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NCJ Number: 157978 Add to Shopping cart Find in a Library
Title: Alcohol and Cancer
Corporate Author: US Dept of Health and Human Services
National Institute on Alcohol Abuse and Alcoholism
United States of America
Date Published: 1993
Page Count: 4
Sponsoring Agency: National Institute of Justice/
Rockville, MD 20849
NCJRS Photocopy Services
Rockville, MD 20849-6000
US Dept of Health and Human Services
Rockville, MD 20892-9304
Sale Source: National Institute of Justice/
NCJRS paper reproduction
Box 6000, Dept F
Rockville, MD 20849
United States of America

US Dept of Health and Human Services
National Institute on Alcohol Abuse and Alcoholism
5635 Fishers Lane, MSC 9304
Rockville, MD 20892-9304
United States of America

NCJRS Photocopy Services
Box 6000
Rockville, MD 20849-6000
United States of America
Type: Literature Review
Language: English
Country: United States of America
Annotation: After explaining the nature of cancer, this paper discusses alcohol's link to cancer.
Abstract: Cancer is a group of diseases characterized by cells that grow out of control; in many cases they form masses of cells, or tumors, that infiltrate, crowd out, and destroy normal tissue. Two types of research link alcohol and cancer. Epidemiologic research has shown a dose-dependent association between alcohol consumption and certain types of cancer; as alcohol consumption increases, so does the risk of developing certain cancers. More tenuous results have come from research into the mechanism by which alcohol could contribute to cancer development. The strongest link between alcohol and cancer involves cancers of the upper digestive tract, including the esophagus, the mouth, the pharynx, and the larynx. Less consistent data link alcohol consumption and cancers of the liver, breast, and colon. The epidemiologic data provide little insight into whether or how alcohol increases the risk of various cancers. Studies that have examined direct and indirect mechanisms may show alcohol's role in developing cancers. Preliminary studies show that alcohol may affect cancer development at the genetic level by affecting oncogenes at the initiation and promotion stages of cancer. Although there is no evidence that alcohol itself is a carcinogen, it may act as a cocarcinogen by enhancing the carcinogenic effects of other chemicals. Chronic alcohol abuse may also result in abnormalities in the way the body processes nutrients and may subsequently promote certain types of cancer. 43 references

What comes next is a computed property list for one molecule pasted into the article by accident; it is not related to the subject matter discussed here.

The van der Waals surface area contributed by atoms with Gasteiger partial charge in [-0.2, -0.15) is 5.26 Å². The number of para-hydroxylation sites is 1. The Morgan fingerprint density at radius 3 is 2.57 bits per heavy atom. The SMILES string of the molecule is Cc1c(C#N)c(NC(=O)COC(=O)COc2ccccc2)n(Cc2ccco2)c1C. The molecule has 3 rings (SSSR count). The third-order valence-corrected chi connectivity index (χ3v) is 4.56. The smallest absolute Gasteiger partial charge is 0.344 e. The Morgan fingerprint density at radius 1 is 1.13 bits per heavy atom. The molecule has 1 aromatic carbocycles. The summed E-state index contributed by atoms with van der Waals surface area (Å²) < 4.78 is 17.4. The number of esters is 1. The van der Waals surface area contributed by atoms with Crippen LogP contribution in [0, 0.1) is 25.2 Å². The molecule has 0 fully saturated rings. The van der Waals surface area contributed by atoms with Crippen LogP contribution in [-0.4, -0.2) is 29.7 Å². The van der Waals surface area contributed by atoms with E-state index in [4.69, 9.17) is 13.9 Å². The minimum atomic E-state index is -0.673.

Main Term(s): Drug effects
Index Term(s): Alcohol abuse; Alcohol abuse education
Note: From Alcohol Alert No. 21, July 1993.
To cite this abstract, use the following link:
http://www.ncjrs.gov/App/publications/abstract.aspx?ID=157978

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